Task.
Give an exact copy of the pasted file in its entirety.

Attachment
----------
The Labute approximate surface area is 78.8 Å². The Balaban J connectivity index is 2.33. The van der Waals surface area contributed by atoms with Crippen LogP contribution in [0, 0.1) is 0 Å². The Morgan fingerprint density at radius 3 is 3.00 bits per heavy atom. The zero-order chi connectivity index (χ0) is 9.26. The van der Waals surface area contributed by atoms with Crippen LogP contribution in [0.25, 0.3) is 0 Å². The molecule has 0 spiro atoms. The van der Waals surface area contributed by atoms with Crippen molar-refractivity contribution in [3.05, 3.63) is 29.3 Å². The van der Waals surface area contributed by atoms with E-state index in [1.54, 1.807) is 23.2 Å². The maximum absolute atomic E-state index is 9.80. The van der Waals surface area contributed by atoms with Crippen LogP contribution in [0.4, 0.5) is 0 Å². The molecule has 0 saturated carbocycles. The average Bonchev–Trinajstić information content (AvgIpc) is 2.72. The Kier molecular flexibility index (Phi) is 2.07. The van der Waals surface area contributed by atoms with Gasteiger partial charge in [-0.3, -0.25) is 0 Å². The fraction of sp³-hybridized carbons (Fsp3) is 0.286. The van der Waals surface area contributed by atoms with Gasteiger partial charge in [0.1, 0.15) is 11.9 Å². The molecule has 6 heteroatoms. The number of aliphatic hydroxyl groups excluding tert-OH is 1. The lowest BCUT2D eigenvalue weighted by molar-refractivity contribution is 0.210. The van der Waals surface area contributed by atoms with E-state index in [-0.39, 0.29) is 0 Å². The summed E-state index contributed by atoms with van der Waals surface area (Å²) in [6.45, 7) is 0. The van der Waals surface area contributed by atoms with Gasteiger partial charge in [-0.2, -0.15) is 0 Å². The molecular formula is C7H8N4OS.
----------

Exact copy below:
The Labute approximate surface area is 78.8 Å². The Balaban J connectivity index is 2.33. The van der Waals surface area contributed by atoms with Crippen LogP contribution in [0, 0.1) is 0 Å². The Morgan fingerprint density at radius 3 is 3.00 bits per heavy atom. The zero-order chi connectivity index (χ0) is 9.26. The van der Waals surface area contributed by atoms with Crippen LogP contribution in [0.25, 0.3) is 0 Å². The molecule has 0 spiro atoms. The van der Waals surface area contributed by atoms with Crippen molar-refractivity contribution in [3.05, 3.63) is 29.3 Å². The van der Waals surface area contributed by atoms with E-state index in [1.54, 1.807) is 23.2 Å². The maximum absolute atomic E-state index is 9.80. The van der Waals surface area contributed by atoms with Crippen LogP contribution in [0.4, 0.5) is 0 Å². The molecule has 0 saturated carbocycles. The average Bonchev–Trinajstić information content (AvgIpc) is 2.72. The Kier molecular flexibility index (Phi) is 2.07. The van der Waals surface area contributed by atoms with Gasteiger partial charge in [-0.3, -0.25) is 0 Å². The fraction of sp³-hybridized carbons (Fsp3) is 0.286. The van der Waals surface area contributed by atoms with Gasteiger partial charge in [0.1, 0.15) is 11.9 Å². The molecule has 6 heteroatoms. The number of aliphatic hydroxyl groups excluding tert-OH is 1. The lowest BCUT2D eigenvalue weighted by molar-refractivity contribution is 0.210. The van der Waals surface area contributed by atoms with E-state index in [-0.39, 0.29) is 0 Å². The summed E-state index contributed by atoms with van der Waals surface area (Å²) in [6.45, 7) is 0. The van der Waals surface area contributed by atoms with Gasteiger partial charge in [-0.2, -0.15) is 0 Å². The molecular formula is C7H8N4OS.